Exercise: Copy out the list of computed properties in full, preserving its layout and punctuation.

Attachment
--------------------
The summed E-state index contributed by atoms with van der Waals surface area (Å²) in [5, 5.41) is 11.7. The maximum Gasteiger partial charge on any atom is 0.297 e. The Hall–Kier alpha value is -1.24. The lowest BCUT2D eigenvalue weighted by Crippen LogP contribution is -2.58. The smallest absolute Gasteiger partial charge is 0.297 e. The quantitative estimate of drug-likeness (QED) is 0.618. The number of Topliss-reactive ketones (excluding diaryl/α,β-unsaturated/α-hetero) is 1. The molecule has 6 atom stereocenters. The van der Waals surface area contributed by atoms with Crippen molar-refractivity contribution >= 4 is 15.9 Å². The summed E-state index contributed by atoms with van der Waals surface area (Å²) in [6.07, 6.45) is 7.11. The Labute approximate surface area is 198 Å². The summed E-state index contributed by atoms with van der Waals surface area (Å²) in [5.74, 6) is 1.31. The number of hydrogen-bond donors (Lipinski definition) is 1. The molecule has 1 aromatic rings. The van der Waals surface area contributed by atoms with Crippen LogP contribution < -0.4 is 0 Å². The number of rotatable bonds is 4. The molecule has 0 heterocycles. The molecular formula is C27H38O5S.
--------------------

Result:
The summed E-state index contributed by atoms with van der Waals surface area (Å²) in [5, 5.41) is 11.7. The maximum Gasteiger partial charge on any atom is 0.297 e. The Hall–Kier alpha value is -1.24. The lowest BCUT2D eigenvalue weighted by Crippen LogP contribution is -2.58. The smallest absolute Gasteiger partial charge is 0.297 e. The quantitative estimate of drug-likeness (QED) is 0.618. The number of Topliss-reactive ketones (excluding diaryl/α,β-unsaturated/α-hetero) is 1. The molecule has 6 atom stereocenters. The van der Waals surface area contributed by atoms with Crippen molar-refractivity contribution >= 4 is 15.9 Å². The summed E-state index contributed by atoms with van der Waals surface area (Å²) in [6.07, 6.45) is 7.11. The Labute approximate surface area is 198 Å². The summed E-state index contributed by atoms with van der Waals surface area (Å²) in [5.74, 6) is 1.31. The number of hydrogen-bond donors (Lipinski definition) is 1. The molecule has 1 aromatic rings. The van der Waals surface area contributed by atoms with Crippen LogP contribution < -0.4 is 0 Å². The number of rotatable bonds is 4. The molecule has 0 heterocycles. The molecular formula is C27H38O5S.